Paul Laurence Dunbar’s Paul Rains announced Monday he has retired from coaching. He notified his football players of the decision earlier Monday.
Rains, who will stay on as an instructor at Dunbar, entered last season thinking it or next season would be his last coaching the sport. He decided the time was right now, ending his career after 33 years, the past 27 as a head coach. His career record is 209-98, nearly a 70-percent winning clip. It included two state finals trips, five region titles and numerous district titles. Twelve of his assistants went on to become head coaches.
He guided Lexington Christian to its only football title in 2009. The Eagles went 14-1 that season (the loss a 27-26 decision versus Lexington Catholic), culminating in a 55-19 rout of Mayfield in the finals. Transforming LCA, which had won only four games in its first three seasons as a program before he arrived in 2003, into a powerhouse in the middle part of last decade was “pretty amazing.” The group of seniors who won the state title were entering sixth grade when Rains took over.
“I told those boys at the end of the year, y’all stay together and when you get to be seniors you’ll be champions here. Of course that’s kind of what you tell ’em,” Rains said with a laugh. “To take that program from, it basically didn’t exist, to one of the top programs in the state ... was a very rewarding and wonderful experience.”
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Before he arrived in Lexington, Rains coached at Hazard, Montgomery County and Madison Central. After leaving LCA at the end of that title season, he coached at Mercer County and Letcher County Central before ending up at Dunbar in 2013.
Coaching in so many different communities has given Rains “a lot of stories to tell” and helped him form lifelong bonds with people all over the state.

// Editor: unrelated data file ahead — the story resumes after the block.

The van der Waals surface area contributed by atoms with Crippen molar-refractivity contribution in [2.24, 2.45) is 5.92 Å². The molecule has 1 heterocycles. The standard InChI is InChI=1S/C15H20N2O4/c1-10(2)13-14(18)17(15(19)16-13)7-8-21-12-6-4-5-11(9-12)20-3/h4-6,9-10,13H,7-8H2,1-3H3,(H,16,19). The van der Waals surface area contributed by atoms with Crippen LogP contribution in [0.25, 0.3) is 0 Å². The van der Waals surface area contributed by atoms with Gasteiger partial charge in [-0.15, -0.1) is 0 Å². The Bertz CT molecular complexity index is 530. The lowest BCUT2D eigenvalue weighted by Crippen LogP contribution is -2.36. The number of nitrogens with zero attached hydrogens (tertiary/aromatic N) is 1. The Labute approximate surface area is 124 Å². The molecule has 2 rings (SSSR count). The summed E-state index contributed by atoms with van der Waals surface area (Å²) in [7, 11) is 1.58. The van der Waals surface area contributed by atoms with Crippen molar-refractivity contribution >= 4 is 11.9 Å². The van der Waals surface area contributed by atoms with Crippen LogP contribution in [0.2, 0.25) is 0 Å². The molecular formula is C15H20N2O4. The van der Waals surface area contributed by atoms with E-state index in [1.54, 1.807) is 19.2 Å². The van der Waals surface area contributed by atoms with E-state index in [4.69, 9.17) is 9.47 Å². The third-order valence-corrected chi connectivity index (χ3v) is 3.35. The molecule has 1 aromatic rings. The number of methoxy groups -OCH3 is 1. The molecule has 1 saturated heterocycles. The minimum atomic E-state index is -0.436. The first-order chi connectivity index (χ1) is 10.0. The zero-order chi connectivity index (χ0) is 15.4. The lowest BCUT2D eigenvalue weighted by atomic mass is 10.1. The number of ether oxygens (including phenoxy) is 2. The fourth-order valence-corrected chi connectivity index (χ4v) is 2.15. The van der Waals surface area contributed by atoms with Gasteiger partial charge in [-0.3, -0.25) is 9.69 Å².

Coaching in the mountains was an experience all in itself. Rains, a native of Williamsburg in Whitley County, was no stranger to the region’s unique conditions — “it wasn’t like I was out of New York City or something.” — but traveling around Eastern Kentucky made for some of his most memorable tales.
“I know one time I had a player hurt in Wheelright and instead of the ambulance coming, a local hearse came to take him to the hospital,” Rains said. “The kid went plumb crazy on me.”
Rains started his career as an assistant, helping at Williamsburg, what was then Cumberland College, Johnson Central and Hazard. He was promoted to be Hazard’s head coach in 1988 when he was 25, then the youngest head coach in Kentucky. Nothing swelled him with more pride than hearing Cawood Ledford talk about him on local TV ahead of his first season.
“I felt so honored and thought I had made it, and hadn’t even won a game yet,” Rains said. “ ... I would have never known at that time that I would be a head coach 27 years and have as much success as I’ve had.”
Picking a favorite or best player he’s ever coached is impossible, Rains said, noting that often some of the most “knuckle-headed” guys end up being the ones who left a lasting, positive impression on him. “That’s like asking who your favorite child is.” In spite of all the on-field success he’s had, Rains said he always measured himself based on the “type of men, fathers and community leaders” his players became 10 years down the road.
“I have so much appreciation for the many players and coaches that I have been blessed to work with,” Rains said. “They were a key part of the many years of success that we were able to enjoy and share together. ...
“The experiences and memories are priceless and I will always cherish them.”